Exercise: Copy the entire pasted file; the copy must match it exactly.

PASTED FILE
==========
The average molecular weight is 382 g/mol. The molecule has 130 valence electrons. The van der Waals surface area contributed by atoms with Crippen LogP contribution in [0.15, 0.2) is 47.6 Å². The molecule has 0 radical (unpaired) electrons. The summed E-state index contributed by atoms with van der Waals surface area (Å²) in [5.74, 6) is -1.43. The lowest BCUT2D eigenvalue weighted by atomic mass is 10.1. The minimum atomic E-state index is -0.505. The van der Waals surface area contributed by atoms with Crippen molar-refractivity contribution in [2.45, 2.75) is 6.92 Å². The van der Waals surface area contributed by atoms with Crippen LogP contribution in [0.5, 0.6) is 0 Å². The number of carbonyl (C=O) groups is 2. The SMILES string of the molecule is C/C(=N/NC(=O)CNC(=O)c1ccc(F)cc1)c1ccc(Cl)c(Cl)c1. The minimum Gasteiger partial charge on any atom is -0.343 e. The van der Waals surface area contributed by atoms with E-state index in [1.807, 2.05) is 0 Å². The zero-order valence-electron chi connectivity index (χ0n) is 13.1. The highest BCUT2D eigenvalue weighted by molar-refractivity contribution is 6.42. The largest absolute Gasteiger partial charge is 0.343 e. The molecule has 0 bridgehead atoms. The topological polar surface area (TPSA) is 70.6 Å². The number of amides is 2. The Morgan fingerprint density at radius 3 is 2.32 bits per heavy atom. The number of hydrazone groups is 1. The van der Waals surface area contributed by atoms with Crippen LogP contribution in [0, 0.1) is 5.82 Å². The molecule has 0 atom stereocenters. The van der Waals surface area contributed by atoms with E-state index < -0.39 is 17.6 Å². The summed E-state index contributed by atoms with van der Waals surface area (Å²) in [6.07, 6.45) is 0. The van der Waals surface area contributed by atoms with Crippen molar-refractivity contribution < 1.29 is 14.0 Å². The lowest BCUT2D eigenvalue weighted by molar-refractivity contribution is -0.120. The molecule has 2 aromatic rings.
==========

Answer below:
The average molecular weight is 382 g/mol. The molecule has 130 valence electrons. The van der Waals surface area contributed by atoms with Crippen LogP contribution in [0.15, 0.2) is 47.6 Å². The molecule has 0 radical (unpaired) electrons. The summed E-state index contributed by atoms with van der Waals surface area (Å²) in [5.74, 6) is -1.43. The lowest BCUT2D eigenvalue weighted by atomic mass is 10.1. The minimum atomic E-state index is -0.505. The van der Waals surface area contributed by atoms with Crippen molar-refractivity contribution in [2.45, 2.75) is 6.92 Å². The van der Waals surface area contributed by atoms with Crippen LogP contribution in [0.5, 0.6) is 0 Å². The number of carbonyl (C=O) groups is 2. The SMILES string of the molecule is C/C(=N/NC(=O)CNC(=O)c1ccc(F)cc1)c1ccc(Cl)c(Cl)c1. The minimum Gasteiger partial charge on any atom is -0.343 e. The van der Waals surface area contributed by atoms with E-state index in [1.807, 2.05) is 0 Å². The zero-order valence-electron chi connectivity index (χ0n) is 13.1. The highest BCUT2D eigenvalue weighted by molar-refractivity contribution is 6.42. The largest absolute Gasteiger partial charge is 0.343 e. The molecule has 0 bridgehead atoms. The topological polar surface area (TPSA) is 70.6 Å². The number of amides is 2. The Morgan fingerprint density at radius 3 is 2.32 bits per heavy atom. The number of hydrazone groups is 1. The van der Waals surface area contributed by atoms with Crippen LogP contribution in [0, 0.1) is 5.82 Å². The molecule has 0 atom stereocenters. The van der Waals surface area contributed by atoms with E-state index < -0.39 is 17.6 Å². The summed E-state index contributed by atoms with van der Waals surface area (Å²) in [6.07, 6.45) is 0. The van der Waals surface area contributed by atoms with Crippen molar-refractivity contribution < 1.29 is 14.0 Å². The lowest BCUT2D eigenvalue weighted by molar-refractivity contribution is -0.120. The molecule has 2 aromatic rings.